The biggest mistake a business can make is avoiding calling the dissatisfied clients. The mentality that some companies erroneously maintain is that if they call a client who is potentially dissatisfied with their experience, the client will use that opportunity cancel. After all, if you don’t call, they probably won’t remember that they are unhappy with your company. Out of sight, out of mind, right? Wrong. If they are unhappy with the results they are getting as a customer of your business, they will get around to cancelling eventually. It’s much better to call now and have the opportunity to address their complaints and potentially save the account than to let it sit and leave the customer thinking you don’t care about their business.

Do not make the mistake of projecting your own experiences or expectations on your client. For example, while working at a popular real estate website company, I would check in monthly with my clients who were real estate agents that lived all across the country. Some lived in busy metropolitan areas, and would receive dozens of leads per day from their advertising campaigns, while others received one lead over the course of a few months. One day I had an encounter with an agent who was unhappy that she had “only” received ten leads in a week. I worked with her on the phone for about five minutes to help her more effectively manage those ten leads, helping her realize that ten closed leads is better than thousands of unclosed leads. She calmed down, got excited about following up with them, and gave me a referral of a friend of hers who wanted to sign up with me. Score! Five minutes was easy and effective preventative maintenance, showing my client that I care and I’m there to help. Additionally, I was able to take care of her displeasure before the issue and her frustration got out of hand, potentially saving the account from a cancellation and an angry review on our site.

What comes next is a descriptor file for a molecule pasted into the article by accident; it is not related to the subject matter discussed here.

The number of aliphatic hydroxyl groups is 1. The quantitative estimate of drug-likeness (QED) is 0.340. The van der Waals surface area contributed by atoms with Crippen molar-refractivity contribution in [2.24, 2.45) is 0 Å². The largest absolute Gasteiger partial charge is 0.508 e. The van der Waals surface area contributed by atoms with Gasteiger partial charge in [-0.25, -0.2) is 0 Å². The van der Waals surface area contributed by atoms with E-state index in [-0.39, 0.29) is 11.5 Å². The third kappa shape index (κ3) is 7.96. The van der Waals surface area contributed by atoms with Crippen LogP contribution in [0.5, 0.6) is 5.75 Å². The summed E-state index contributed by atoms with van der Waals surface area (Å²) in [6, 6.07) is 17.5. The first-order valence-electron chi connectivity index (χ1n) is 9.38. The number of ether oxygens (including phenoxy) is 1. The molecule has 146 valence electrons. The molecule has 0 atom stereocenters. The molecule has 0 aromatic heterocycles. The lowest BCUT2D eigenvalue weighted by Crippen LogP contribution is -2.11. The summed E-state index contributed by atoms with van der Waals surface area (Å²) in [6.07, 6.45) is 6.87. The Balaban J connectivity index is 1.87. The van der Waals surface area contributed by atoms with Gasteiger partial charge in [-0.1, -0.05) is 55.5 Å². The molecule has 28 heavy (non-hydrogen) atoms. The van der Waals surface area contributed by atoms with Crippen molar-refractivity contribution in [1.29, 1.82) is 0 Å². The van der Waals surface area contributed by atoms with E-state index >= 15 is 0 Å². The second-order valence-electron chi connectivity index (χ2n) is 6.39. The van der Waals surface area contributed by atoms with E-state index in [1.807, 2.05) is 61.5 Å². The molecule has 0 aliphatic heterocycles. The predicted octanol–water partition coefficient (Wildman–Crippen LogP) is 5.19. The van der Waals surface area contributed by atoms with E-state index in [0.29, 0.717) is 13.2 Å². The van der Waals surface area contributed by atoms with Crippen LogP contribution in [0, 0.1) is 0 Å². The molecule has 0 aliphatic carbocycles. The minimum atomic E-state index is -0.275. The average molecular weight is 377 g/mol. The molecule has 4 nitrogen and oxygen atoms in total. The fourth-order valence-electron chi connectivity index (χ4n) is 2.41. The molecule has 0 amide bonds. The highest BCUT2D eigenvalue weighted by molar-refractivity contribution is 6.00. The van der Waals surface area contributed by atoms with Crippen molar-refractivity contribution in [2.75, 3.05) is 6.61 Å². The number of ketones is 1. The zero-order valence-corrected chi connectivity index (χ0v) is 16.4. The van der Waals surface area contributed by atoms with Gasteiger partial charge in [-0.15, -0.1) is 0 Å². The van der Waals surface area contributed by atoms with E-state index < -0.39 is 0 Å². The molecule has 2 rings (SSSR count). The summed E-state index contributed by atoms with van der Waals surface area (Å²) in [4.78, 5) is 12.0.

After dealing with the woman who was unhappy about ten leads in a week, I reluctantly called to check in on another client who, after almost two months of running his campaign, had only just received his first lead. I started the phone call sympathetically, almost apologetically, and on the defense for an angry client who may complain about their issue. To my shock, there was no issue! This older gentleman was beyond thrilled to have received a lead, exclaiming in his adorable southern accent “Oh my! I’ve gotta go, I need to put gas in my car and prepare for some showings!” Obviously his perception of the results he was getting were dramatically different from mine, and I learned to stop projecting my expectations on my clients, and focus on addressing their individual concerns as needed.

There have been plenty of times that I forced myself to call customers that I was afraid might give me an earful about how disappointed they are in the results. To be honest, I did receive a few cancels as a result of those phone calls (which probably would have happened either way), but much more often I had the opportunity to address my customers needs that weren’t being met, and I was able to make some changes to the account, or help consult my client to use their account differently so that they were much more pleased with their results. Customer service and a regular client check-in is the best use of your time and resources to prevent turnover and increase client retention. Don’t ignore your clients; pick up the phone and ask how you can help them get the most out of their experience with you.